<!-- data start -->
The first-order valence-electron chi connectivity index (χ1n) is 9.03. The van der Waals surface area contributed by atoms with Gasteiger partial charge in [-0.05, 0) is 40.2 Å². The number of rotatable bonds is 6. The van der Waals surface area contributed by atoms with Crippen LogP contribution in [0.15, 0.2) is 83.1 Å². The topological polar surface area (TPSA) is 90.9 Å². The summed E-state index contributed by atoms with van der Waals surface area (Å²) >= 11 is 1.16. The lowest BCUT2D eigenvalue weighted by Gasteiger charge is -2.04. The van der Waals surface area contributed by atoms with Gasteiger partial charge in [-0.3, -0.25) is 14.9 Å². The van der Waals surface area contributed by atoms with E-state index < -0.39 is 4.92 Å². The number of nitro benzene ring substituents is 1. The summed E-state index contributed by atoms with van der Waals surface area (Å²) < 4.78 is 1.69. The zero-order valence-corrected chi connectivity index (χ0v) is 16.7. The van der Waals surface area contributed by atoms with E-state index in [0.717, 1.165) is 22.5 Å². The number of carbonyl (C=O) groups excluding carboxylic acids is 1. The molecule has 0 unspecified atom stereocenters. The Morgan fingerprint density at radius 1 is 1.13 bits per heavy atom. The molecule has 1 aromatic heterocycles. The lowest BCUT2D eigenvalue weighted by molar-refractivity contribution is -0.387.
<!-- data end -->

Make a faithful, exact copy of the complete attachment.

The first-order valence-electron chi connectivity index (χ1n) is 9.03. The van der Waals surface area contributed by atoms with Gasteiger partial charge in [-0.05, 0) is 40.2 Å². The number of rotatable bonds is 6. The van der Waals surface area contributed by atoms with Crippen LogP contribution in [0.15, 0.2) is 83.1 Å². The topological polar surface area (TPSA) is 90.9 Å². The summed E-state index contributed by atoms with van der Waals surface area (Å²) >= 11 is 1.16. The lowest BCUT2D eigenvalue weighted by Gasteiger charge is -2.04. The van der Waals surface area contributed by atoms with Gasteiger partial charge in [-0.3, -0.25) is 14.9 Å². The van der Waals surface area contributed by atoms with E-state index < -0.39 is 4.92 Å². The number of nitro benzene ring substituents is 1. The summed E-state index contributed by atoms with van der Waals surface area (Å²) < 4.78 is 1.69. The zero-order valence-corrected chi connectivity index (χ0v) is 16.7. The van der Waals surface area contributed by atoms with E-state index in [0.717, 1.165) is 22.5 Å². The number of carbonyl (C=O) groups excluding carboxylic acids is 1. The molecule has 0 unspecified atom stereocenters. The Morgan fingerprint density at radius 1 is 1.13 bits per heavy atom. The molecule has 1 aromatic heterocycles. The lowest BCUT2D eigenvalue weighted by molar-refractivity contribution is -0.387.